j~nAnavajra (Mongolian: oender-gegen zanabazar), descendent of Chingiz Kha’Khan via Tusheet Khan and Kandjamts Khatun was undoubtedly one of the greatest figures in Central Asia after his illustrious ancestors. j~nAnavajra saw himself as the merger of two lineages of the tradition of the bauddha kaula tradition. The first of these is traced to the brahminical nAstika kaula tantric vAgIshvarakIrti from vikramashIla in the 800s of CE, who composed several stotra-s to tArA and founded the mR^ityu-hAraka tArA prayoga. From him the tradition eventually passed to the kShatriya tantric dIpA~Nkara-shrIj~nAna, who transmitted it to the upachIna-s of Tibet. He composed the famed ekavimshati tArA stotra, one of the sublime stotra-s to the devI. From his Tibetan successors it passed to the Mongol j~nAnavajra, who was aged 14 at the time of his dIkSha. His kula-dUti was dorjiinnal-jirmaa. j~nAnavajra also believed that he received a second transmission of the kaula doctrine innately because he felt he was a reincarnation of the Tibetan Lama tAranAtha, who himself traced his lineage from dIpA~Nkara-shrIj~nAna. tAranAtha had written the famous work on the origin of the tArA tantra-s. Beyond being one of the greatest of the Mongolian tantrics, j~nAnavajra’s role was profound in spreading Sanskrit scholarship in Mongolia, composing several new stotra-s in Sanskrit, contributions to Mongolian music, discursions on tantric texts and the invention of a new Mongolian script, Soyombo, to allow accurate accommodation of Sanskrit phonetics in the Mongolian context. j~nAnavajra also transmitted a peculiar tantric text termed the guhyAgnichakra that is now lost in India in its original. This text preserves material from the now lost ancient kaumAra tantra-s. He often visited the Burkhan Khaldun Mountain, where his ancestor Chingiz Kha’Khan often journeyed to seek the aid of the original Mongol deity Koeke Moengke Tengri.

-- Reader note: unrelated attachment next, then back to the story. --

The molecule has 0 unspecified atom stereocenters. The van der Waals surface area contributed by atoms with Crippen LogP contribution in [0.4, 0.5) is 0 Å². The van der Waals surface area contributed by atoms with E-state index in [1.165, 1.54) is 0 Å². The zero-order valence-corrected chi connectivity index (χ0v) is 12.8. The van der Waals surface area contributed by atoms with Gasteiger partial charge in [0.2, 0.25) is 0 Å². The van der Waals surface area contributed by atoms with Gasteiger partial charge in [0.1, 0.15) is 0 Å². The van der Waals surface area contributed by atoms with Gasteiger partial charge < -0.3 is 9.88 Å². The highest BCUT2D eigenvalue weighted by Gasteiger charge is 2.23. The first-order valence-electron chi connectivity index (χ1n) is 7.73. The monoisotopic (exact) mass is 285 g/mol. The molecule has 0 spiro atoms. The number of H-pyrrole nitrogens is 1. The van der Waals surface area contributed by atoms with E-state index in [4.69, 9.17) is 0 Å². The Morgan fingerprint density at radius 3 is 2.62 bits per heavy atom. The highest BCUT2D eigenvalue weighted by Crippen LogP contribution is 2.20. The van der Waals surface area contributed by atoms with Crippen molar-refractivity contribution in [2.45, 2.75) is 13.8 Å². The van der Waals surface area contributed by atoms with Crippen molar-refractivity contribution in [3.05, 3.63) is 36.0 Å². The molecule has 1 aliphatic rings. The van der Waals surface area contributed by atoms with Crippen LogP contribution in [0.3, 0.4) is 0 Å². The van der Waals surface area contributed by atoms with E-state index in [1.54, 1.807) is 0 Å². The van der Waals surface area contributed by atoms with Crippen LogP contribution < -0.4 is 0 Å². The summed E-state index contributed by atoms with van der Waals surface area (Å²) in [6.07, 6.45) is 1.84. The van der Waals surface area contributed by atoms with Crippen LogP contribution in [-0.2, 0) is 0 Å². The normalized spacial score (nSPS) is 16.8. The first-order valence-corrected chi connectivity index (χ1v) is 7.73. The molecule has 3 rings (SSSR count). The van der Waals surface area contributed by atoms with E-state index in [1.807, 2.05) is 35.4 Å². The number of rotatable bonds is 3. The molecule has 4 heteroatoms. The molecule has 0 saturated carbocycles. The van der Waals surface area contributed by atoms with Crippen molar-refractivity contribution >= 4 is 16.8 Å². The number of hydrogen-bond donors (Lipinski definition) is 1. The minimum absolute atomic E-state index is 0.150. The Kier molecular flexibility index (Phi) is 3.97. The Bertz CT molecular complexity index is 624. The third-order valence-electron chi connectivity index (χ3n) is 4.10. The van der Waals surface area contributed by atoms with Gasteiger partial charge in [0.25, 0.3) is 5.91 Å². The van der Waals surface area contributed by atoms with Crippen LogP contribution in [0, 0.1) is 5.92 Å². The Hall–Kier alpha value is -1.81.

The real significance of j~nAnavajra was his art – it was one of the last of the great examples of the artistic expression of the mantra-shAstra. This was something lost in part in even in the Hindu world outside of Nepal. j~nAnavajra’s remarkably prefect productions of images of devatA-s following the dhyAna shlokha-s of their sAdhana-s literally help the dhyAna come alive. A key to the practice of the mantra at one level is the dhyAna or dhAraNI producing a persistent image of the devatA for the sAdhaka. A sAdhana mUrti made per the specifications can produce this effect directly to the practicing deshika and can raise the sAdhAna towards perfection by its very presence. It may be considered a direct expression of the mantra and is a tremendous – only a few master artists can produce such sAdhana mUrti-s that can produce the effect of the mantra on their own. j~nAnavajra’s work it the epitome of such productions – being a great tantric himself, he was able to achieve this perfection that is one of its kind. His greatest pieces were of course the 21 forms of tArA as invoked in the ekavimshati tArA stotra (including that identified with karNamoTini), chakrasaMvara conjoined with vajravArAhI and vajradhara.
Of these the image of chakrasaMvara conjoined with vajravArAhI is of great importance to the Astika deshika, because of the closeness of the early laghushamvara tantra, the chakrasaMvara tantra, and the later chakrasaMvarodaya tantra followed by j~nAnavajra’s and his predecessors to the early yoginI tantra-s of the kula path and the shaiva bhairava tantra-s. A study of these tantra-s reveals their derivation from the bhairava tantra-s that were collected in the mantra pITha alluded to by abhinavagupta. It becomes clear that the depiction of chakrasaMvara and vajravArAhI is the cognate svachChandabhairava conjoined with aghoreshvarI from the svachChanda-bhairava tantra. Their maNDala of yoginI-s is drawn from the siddhayogeshvarI-mata. The prayoga-s of vajravArAhI and her depictions closely follow those of the glorious kaula tantra the yoginI-jAla-shaMbara. In this context it is interesting to note that the name of the composer of the primary prayoga paddhati of chakrasaMvara conjoined with vajravArAhI (i.e. vajravArAhI sAdhana) is umApatideva. The perfect sAdhana-mUrti-s of svachChanda-bhairava in the form conjoined with aghoreshvarI have become exceptionally rare or extinct in India – but in j~nAnavajra’s chakrasaMvara we have a template to conceive the iconography of this devatA if form quite close to the original.